I personally know three women who have experienced domestic abuse – and probably more who have not yet spoken out – all three are strong, intelligent, resilient women, they stayed silent for their own reasons, but eventually asked for help.
One of them is someone I have known all my life, a woman I admire greatly. I have never been in her situation and so don’t fully understand why she stayed silent for so long, I do know that there were many factors influencing her, not least her financial situation. Like many women, she felt that she had nowhere else to go, her priority was feeding and clothing her children, and staying in the family home seemed like the best option. She was doing her best for her children and I can’t argue with that. When she finally reached her personal tipping point and started to fear for their safety too, she bravely asked for help.
Life has continued to kick her in the guts from time to time. She met a wonderful man and re-married, only for him to die tragically young, leaving her a widow in her 40s. Illness and wayward sons have brought her further heartache, but she never gives up. When I asked her how she carries on, and in such a cheerful way, she said simply, “Well you just have to, don’t you?!”
Knowing her and hearing her story – because once she did speak out she was remarkably open about her experiences – has lead me to the conclusion that women who are abused are not weak, they are often the strongest people we are likely to meet. The men who carry out such abuse, physical, emotional, or most often a combination of the two, they are the weak ones. My personal opinion is that such men are looking for someone else to blame for their own inadequacies and by abusing the one person they should love and care for most, they simply show just how weak they are.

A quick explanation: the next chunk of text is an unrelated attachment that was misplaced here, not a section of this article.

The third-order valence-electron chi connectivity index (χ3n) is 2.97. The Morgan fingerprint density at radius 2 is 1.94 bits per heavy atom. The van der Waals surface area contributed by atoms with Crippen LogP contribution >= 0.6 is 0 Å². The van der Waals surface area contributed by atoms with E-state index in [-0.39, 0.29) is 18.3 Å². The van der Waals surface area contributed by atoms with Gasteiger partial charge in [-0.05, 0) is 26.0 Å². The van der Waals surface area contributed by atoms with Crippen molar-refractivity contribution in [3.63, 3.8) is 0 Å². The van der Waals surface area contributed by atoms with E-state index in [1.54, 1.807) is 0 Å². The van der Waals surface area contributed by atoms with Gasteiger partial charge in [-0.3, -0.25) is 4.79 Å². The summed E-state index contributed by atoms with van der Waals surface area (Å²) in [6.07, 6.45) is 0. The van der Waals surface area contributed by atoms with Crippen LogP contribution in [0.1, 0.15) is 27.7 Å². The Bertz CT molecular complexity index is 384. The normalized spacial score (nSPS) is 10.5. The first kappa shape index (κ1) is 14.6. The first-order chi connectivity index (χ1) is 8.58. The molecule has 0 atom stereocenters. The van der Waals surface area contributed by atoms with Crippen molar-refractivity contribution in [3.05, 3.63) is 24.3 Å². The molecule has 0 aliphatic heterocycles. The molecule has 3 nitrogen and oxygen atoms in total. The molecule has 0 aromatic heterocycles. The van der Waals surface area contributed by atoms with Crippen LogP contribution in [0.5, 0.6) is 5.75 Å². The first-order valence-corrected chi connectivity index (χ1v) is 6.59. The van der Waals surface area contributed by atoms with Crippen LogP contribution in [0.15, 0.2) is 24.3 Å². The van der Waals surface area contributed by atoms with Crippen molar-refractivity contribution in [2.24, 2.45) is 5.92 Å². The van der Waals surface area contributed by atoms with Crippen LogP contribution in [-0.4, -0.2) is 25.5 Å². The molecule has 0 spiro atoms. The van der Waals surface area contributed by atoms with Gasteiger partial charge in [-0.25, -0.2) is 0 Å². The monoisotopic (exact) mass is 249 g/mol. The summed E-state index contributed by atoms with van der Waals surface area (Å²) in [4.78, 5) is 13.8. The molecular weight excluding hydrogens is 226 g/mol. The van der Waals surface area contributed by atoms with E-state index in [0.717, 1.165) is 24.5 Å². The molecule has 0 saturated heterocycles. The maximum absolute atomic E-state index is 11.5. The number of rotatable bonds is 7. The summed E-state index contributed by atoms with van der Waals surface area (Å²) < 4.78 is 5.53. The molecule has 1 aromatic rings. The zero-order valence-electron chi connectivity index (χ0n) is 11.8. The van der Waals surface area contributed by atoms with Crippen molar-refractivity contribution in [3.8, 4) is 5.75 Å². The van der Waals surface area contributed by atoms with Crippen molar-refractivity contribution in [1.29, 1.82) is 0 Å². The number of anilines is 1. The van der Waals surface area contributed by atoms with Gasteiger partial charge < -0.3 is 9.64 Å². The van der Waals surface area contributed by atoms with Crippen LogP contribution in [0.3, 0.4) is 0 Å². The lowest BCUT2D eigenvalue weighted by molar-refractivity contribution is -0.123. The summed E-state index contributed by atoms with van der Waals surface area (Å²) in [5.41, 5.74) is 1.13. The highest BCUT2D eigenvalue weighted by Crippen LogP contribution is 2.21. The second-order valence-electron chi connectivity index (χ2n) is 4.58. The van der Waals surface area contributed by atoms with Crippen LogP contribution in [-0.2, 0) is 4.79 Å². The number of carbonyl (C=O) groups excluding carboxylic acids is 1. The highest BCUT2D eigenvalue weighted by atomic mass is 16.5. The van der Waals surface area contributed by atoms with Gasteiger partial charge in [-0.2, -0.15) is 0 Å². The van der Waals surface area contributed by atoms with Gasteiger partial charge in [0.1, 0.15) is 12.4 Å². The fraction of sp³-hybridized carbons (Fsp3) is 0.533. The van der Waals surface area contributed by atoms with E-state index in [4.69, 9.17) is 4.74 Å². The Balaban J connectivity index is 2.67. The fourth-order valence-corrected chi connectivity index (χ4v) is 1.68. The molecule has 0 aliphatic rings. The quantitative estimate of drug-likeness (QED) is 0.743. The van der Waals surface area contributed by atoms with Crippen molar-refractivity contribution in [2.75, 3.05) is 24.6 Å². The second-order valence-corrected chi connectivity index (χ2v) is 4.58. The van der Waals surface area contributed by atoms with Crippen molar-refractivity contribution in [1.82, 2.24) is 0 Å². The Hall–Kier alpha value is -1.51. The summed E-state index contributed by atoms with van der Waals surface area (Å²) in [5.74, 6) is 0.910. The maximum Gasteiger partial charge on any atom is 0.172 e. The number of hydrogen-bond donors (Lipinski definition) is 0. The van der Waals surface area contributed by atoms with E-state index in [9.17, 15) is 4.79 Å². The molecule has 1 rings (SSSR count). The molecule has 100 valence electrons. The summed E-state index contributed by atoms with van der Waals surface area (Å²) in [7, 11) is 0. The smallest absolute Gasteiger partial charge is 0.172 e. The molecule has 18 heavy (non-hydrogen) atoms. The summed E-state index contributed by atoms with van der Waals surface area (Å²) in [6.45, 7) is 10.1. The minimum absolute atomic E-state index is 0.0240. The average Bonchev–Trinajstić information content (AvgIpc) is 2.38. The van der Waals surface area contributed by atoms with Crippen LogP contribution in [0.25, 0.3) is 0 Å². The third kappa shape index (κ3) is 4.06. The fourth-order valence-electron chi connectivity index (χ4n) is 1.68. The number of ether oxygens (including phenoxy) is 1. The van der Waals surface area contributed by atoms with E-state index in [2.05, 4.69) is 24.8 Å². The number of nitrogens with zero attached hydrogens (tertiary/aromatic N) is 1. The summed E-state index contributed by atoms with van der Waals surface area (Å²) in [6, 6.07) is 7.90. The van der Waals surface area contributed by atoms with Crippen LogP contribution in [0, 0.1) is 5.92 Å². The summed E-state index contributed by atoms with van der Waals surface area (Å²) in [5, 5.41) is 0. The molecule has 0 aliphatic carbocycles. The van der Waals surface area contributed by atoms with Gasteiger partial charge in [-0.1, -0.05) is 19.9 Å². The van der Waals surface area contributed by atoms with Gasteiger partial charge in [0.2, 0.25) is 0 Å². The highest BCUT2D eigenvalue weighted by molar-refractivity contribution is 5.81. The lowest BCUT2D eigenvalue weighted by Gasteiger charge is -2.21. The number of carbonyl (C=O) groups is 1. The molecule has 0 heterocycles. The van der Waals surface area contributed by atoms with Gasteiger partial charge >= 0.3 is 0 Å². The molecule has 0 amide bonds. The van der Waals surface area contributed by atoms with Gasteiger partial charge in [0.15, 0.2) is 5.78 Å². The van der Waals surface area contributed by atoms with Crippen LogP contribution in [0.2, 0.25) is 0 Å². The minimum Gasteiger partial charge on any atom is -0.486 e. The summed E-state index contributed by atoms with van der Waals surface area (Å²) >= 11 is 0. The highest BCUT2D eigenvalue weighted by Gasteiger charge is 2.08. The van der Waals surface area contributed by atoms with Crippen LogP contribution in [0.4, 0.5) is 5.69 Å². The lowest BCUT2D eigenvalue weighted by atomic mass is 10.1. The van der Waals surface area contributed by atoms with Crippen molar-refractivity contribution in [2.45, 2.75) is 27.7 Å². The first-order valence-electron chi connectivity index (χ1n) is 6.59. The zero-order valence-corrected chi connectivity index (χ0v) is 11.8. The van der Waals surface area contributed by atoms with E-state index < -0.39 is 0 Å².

To the three women I know and admire, I say thank you for being in my life and for teaching me so much. And to those out there still in such a situation, there are people waiting to help when you are ready. Until then, remember that you are the strong one and you prove it every day!
25th November has been designated International Day for the Elimination of Violence Against Women by the United Nations General Assembly. It’s aim is to raise awareness of the fact that women around the world are subject to rape, domestic violence and other forms of abuse on a daily basis. The date also marks the start of the ‘16 Days of Activism’ that precedes Human Rights Day on 10th December each year.
There is still much work to do, especially as extreme conservatism tends to raise it’s ugly head in such debates. In March 2003, during a meeting of the United Nations Commission on the Status of Women, the delegate from Iran objected to the inclusion of a paragraph that called on governments to “condemn violence against women and refrain from invoking any custom, tradition, or religious consideration to avoid their obligations with respect to its elimination as set out in the Declaration of the Elimination of Violence against Women.” Representatives from Egypt, Pakistan, Sudan also raised objections – no surprises there – but I was shocked to read that one other country joined in their objections, and that country was The United States of America! The US, supposedly the world’s greatest democracy, contributed towards the first ever diplomatic failure at the UN Commission on the Status of Women. 
Iran, Egypt, Pakistan and Sudan aren’t known for their liberal attitudes towards women’s rights; the fact that the United States joined them made me angry, but after a some thought it made sense. After all, the US is one big contradiction when it comes to human rights, and sadly their allies – my own country included – seem more and more inclined to follow their lead when it comes to hypocrisy.
My conclusion is – we must try harder. We should not rely on others, and certainly not the UN. We can start by helping those closest to us, our mothers, our daughters, our sisters, our cousins, our friends and our neighbors. We need to open our eyes, because whether we realise it it or not, we all know someone who is dealing with domestic abuse, often in silence. Actions speak louder than words.
 Freeburg, Emily (2003-04-23). U.N. Pact Sinks on Issue of Violence Against Women. womensenews.org.
© Alyx Aerallo 2013